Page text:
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Supreme Court ruling spares most unions, but only temporarily

In Harris v. Quinn, the Supreme Court issued a narrow ruling against the labor movement while laying the groundwork for broader rulings to come.
Members of the Service Employees International Union (SEIU) march out of Central Park onto 5th Avenue during a protest in New York City.
Members of the Service Employees International Union (SEIU) march out of Central Park onto 5th Avenue during a protest in New York City on April 2, 2014.

For organized labor, the Harris v. Quinn ruling could have been worse. Union leaders had feared a Supreme Court decision that would have put the entire public sector under a right-to-work regime, making it impossible for unions to automatically receive collective bargaining fees from employees in the workplaces they represent. Such a ruling would have struck a crippling blow against public sector unionism, and the labor movement in general.

But even though the movement escaped that worst-case scenario, it did not emerge unscathed. For Illinois' unionized home health care workers, Harris v. Quinn was an unequivocal loss, and one that has ominous implications for the future of public sector unionism.

Justice Samuel Alito's majority opinion stopped just short of declaring that all public sector unions could not claim bargaining fees from non-union members of their workplaces. Instead, he only ruled that unions representing workers who are "deemed to be public employees solely for the purpose of unionization and the collection of an agency fee." That means tens of thousands of home health care workers in Illinois -- the state where the Harris v. Quinn lawsuit was first filed -- will now labor under a de facto right-to-work policy.

The ruling's broader consequences remain to be seen. Various studies indicate that right-to-work laws tend to drive down union membership, which can have other consequences such as wage stagnation or increasing turnover. If that happens to Illinois' home health care workers, it could be a few years before the effects become obvious. But the results could be devastating to a population of workers who tend to be women of color, and who are excluded from many of the legal protections afforded to workers in other industries.

"We have more stability with our union," said Flora Johnson, a unionized home health care worker, on an SEIU conference call with reporters. "We have a voice, we have collective bargaining. We sit across the table from the state and negotiate our salary and benefits. Before the union, everything was dictated to us."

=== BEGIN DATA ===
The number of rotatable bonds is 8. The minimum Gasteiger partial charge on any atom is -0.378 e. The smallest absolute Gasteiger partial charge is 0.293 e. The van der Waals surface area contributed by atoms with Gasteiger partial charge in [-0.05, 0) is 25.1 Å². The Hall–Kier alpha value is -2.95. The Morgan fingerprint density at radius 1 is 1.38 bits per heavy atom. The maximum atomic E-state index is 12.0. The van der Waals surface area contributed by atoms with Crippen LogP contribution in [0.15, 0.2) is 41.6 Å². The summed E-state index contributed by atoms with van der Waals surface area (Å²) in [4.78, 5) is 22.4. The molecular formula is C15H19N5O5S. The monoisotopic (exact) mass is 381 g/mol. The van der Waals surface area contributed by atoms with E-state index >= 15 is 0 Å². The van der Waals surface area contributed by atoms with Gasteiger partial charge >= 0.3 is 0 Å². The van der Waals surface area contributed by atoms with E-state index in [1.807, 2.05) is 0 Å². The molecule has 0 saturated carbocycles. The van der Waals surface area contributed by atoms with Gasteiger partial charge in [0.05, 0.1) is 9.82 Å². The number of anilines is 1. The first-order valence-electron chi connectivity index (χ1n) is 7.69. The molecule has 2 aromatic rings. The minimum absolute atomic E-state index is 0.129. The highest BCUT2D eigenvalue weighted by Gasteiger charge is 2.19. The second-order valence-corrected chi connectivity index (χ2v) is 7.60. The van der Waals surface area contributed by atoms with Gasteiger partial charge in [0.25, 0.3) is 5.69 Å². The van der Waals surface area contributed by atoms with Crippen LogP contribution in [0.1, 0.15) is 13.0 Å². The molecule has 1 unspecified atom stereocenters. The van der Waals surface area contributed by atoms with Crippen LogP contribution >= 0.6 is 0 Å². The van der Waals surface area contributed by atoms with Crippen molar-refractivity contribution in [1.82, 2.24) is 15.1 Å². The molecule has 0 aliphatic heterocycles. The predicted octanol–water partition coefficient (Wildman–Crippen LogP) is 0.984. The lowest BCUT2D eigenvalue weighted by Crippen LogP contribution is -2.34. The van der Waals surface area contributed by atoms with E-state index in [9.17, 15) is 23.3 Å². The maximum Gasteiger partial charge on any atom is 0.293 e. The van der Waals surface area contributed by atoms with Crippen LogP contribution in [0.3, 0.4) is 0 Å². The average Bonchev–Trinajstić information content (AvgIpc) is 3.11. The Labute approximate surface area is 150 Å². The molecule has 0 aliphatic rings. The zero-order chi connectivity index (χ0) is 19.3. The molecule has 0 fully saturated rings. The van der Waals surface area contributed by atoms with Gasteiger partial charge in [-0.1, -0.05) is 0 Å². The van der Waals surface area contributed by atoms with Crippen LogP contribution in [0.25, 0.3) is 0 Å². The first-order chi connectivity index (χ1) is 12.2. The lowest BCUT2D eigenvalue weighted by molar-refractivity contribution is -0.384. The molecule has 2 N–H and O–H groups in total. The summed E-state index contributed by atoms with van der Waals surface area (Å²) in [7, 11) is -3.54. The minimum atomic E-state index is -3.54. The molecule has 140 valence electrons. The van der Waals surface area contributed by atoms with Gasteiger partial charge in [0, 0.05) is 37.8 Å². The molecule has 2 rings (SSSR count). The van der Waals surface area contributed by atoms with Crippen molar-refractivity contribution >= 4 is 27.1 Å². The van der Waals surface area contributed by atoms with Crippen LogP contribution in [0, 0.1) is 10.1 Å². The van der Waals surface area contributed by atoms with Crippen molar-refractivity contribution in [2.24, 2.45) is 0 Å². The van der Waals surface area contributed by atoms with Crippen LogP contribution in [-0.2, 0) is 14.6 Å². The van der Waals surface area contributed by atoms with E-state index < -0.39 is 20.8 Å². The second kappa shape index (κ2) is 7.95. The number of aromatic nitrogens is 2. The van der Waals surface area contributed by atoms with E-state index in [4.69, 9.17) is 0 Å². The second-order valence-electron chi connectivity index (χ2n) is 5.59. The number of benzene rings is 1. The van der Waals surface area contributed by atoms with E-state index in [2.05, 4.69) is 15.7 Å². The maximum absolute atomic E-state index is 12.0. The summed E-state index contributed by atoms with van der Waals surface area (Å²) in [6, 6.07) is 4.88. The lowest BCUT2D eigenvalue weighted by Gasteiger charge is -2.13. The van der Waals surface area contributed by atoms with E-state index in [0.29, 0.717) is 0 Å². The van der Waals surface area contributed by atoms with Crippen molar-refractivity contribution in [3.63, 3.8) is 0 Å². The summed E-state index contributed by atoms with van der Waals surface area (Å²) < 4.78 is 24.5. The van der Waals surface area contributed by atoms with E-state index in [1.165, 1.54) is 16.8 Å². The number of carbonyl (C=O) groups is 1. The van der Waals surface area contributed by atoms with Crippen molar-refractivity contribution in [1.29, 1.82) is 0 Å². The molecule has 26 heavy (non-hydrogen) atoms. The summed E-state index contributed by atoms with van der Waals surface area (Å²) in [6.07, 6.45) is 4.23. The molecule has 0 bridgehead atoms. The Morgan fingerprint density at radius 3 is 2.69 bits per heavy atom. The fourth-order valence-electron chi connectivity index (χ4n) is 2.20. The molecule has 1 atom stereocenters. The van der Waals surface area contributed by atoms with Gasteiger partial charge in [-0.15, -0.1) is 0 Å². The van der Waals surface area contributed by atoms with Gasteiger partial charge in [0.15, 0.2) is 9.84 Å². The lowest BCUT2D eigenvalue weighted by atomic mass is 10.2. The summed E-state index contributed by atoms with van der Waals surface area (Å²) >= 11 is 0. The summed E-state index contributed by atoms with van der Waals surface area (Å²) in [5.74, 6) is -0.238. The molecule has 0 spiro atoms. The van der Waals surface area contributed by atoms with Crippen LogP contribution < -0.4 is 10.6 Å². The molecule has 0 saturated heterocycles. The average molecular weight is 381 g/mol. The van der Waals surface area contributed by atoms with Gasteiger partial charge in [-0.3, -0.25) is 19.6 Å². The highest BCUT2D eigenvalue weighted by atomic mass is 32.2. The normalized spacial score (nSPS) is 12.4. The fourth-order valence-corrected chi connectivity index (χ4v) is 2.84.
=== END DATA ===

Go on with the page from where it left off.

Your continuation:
Johnson, who cares for her disabled son full-time, earned $5.40 per hour before she joined SEIU in 2000. Now she makes $11.85, though a decline in union density could potentially threaten those gains. To prevent that from happening and shore up its own membership base, Johnson's union is taking steps to blunt the impact of the ruling as much as possible. SEIU president Mary Kay Henry told reporters on the same conference call that the union would be discussing "a new model" for home health care worker collective bargaining in Illinois going forward. What that would look like is still up in the air.

"The discussion we've had is a commitment to have the conversation with the governor and the attorney general of Illinois," said Henry. But it's possible that a new approach to organizing home health care workers would grant the state more power over working conditions. Alito's majority opinion, after all, separated home health care workers out from other public employees by pointing out that the state does actively manage them. Justice Elena Kagan hinted at such an outcome in her dissent when she argued that the majority opinion "penalizes the State for giving disabled persons some control over their own care."

If the future of home health care unionization is hazy in Illinois, the nationwide implications of Harris v. Quinn are even hazier. Nobody seems to know for sure how many other unionized workers fall under dual public-private employment models like the one at the center of Alito's majority opinion. According to Henry, "it remains to be seen, based on legal analysis which is in progress, whether it impacts workers in other states."

But the ruling's biggest legacy may be the groundwork it sets down for future court cases. Alito dedicated a significant chunk of his ruling to criticizing the Supreme Court's "questionable" ruling in Abood v. Detroit Board of Education, the 1977 case which firmly established public sector unions' ability to deduct collective bargaining fees from the paychecks of all employees in a union shop. Although Alito's main argument is that Abood does not apply to Illinois home health care workers, he also suggests that the prior case is deeply flawed in general.

"My guess -- without knowing -- is that Alito and one to three other justices wanted to overturn Abood, but they couldn’t get five votes for that, so they settled on just having the unions lose in this case," said University of Toledo law professor Joseph Slater in an email. "One to three other justices wanted to overturn Abood, but they couldn’t get five votes for that, so they settled on just having the unions lose in this case.  It may have even been that at one point they thought they had five votes to overturn Abood, but in the end they didn’t."

Instead, Alito may have written what UC Irvine law professor Richard Hasen has called an "anticipatory overruling," laying the groundwork in this case for a later overturning of Abood. The Court didn't make the entire public sector go right-to-work this time around, but Alito may have set the stage for it to do so in the future.

Although "very few (if any) unions" will be directly affected by Harris v. Quinn, said Slater, "they are obviously only a vote or two away from mandatory 'right to work' rules in the public sector."